Perhaps Mifsud and Leijten have grasped that concept—and, if so, good on them for doing so. There is nothing like an endorsement for an initiative than seeing the top figures leading by example.

Three Hong Kong Strategies

Political dilemmas are not limited to Hong Kong or Greater China. Law firms in the U.S. have had to take stances in recent years on issues such as gun violence, abortion rights and Black Lives Matter protests that plague the country. The Ukraine War led to much criticism of how international law firms handled their Russian operations following the invasion. 

But Hong Kong is unique in the way it is constantly presenting firms with such direct challenges.

Mighty U.S. player Davis Polk & Wardwell experienced the latest challenge when it felt the wrath of social media criticism after Hong Kong partner and Asia head Martin Rogers said he would be speaking at a Department of Justice event about China’s controversial National Security Law. 

He swiftly u-turned, but the incident is a lasting reminder of what firms need to bear in mind. As my colleague Jessica Seah brilliantly examined in her Asia briefing this week, outfits in the city-state are having to traverse an ever more treacherous path when it comes to navigating politics.

For some, the issues are too much to continue contending with. Addleshaw Goddard bowed out of the jurisdiction this week, announcing its intention to shutter its office there

The base opened in 2012, as part of an aggressive international expansion push by then managing partner Paul Devitt. But in its statement announcing the change the firm said: “Having carefully considered our position in Hong Kong and the unique set of challenges we face there, we do not feel that renewing our lease, whilst continuing to hope for a dramatic change in outlook, is something we can economically justify.”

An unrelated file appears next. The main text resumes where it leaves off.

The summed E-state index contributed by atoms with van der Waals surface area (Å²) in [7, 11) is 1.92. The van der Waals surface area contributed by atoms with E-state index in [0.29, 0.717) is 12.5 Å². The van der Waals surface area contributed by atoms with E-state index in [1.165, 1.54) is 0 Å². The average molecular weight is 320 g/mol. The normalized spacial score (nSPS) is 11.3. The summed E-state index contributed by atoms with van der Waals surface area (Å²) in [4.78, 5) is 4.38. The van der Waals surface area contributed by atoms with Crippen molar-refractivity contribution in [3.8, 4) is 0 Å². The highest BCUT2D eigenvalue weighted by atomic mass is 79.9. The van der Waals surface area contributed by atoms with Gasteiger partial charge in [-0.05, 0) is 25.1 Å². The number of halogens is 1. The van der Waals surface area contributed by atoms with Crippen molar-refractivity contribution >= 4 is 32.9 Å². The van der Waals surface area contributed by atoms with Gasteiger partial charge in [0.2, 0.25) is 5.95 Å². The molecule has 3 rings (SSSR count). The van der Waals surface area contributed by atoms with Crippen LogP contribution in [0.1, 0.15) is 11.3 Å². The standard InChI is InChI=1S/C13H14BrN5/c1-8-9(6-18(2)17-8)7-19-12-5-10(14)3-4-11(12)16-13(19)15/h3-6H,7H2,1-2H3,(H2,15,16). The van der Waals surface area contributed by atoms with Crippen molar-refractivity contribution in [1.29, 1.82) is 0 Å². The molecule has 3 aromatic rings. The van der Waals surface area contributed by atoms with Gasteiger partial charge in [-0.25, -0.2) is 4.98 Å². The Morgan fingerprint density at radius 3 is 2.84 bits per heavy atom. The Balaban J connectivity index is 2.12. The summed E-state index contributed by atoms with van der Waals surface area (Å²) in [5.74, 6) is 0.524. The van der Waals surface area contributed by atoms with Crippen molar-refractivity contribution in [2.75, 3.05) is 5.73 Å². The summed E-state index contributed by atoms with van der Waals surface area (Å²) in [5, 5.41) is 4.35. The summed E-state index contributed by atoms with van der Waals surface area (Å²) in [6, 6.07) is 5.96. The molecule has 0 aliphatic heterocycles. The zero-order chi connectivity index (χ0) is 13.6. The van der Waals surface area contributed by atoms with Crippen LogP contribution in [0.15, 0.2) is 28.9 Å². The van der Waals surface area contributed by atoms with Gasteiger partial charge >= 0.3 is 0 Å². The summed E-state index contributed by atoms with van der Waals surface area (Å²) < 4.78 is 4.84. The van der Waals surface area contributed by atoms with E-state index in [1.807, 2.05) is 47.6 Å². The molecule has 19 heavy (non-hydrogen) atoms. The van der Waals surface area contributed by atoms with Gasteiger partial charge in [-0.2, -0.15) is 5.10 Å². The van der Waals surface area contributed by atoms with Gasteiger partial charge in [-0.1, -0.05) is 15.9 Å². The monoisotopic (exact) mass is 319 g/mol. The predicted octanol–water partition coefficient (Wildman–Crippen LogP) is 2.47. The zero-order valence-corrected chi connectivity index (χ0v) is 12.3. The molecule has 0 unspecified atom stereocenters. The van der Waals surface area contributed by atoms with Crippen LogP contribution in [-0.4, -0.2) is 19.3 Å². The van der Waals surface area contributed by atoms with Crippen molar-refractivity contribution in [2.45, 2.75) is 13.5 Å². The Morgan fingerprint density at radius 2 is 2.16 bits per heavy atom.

Ten years ago, many firms were pushing East. Now, they are having to contend with a very different landscape to the one they set up shop in. Singapore is currently the favoured spot for international law firm investment, while Shanghai continues to be buffered by hardcore lockdowns and China’s ties with Russia are watched ever more closely.

For its part, Addleshaws has nailed its colours to its Singapore base, calling it its “key presence” for Asia. The jurisdiction is flavour of the month – for now.

But perhaps there is a third option available to firms. Listed U.K. firm DWF plumped for a different way of navigating the choppy waters in Hong Kong this week, in what could be described as a tentative approach to the area.

No pull outs of offices or speaking engagements for the listed U.K. law firm, but no full-barrelled office launch either. The firm instead strengthened its ties to Hong Kong via an association with Hauzen, following its agreement with boutique litigation firm, Eldan Law in Singapore, earlier this year. Unlike Addleshaws, DWF seems to be banking on both areas as positive investment opportunities – with the caveat that, should insurmountable obstacles occur in the future, it might be easier to exit an association than it is to shut down your own operation.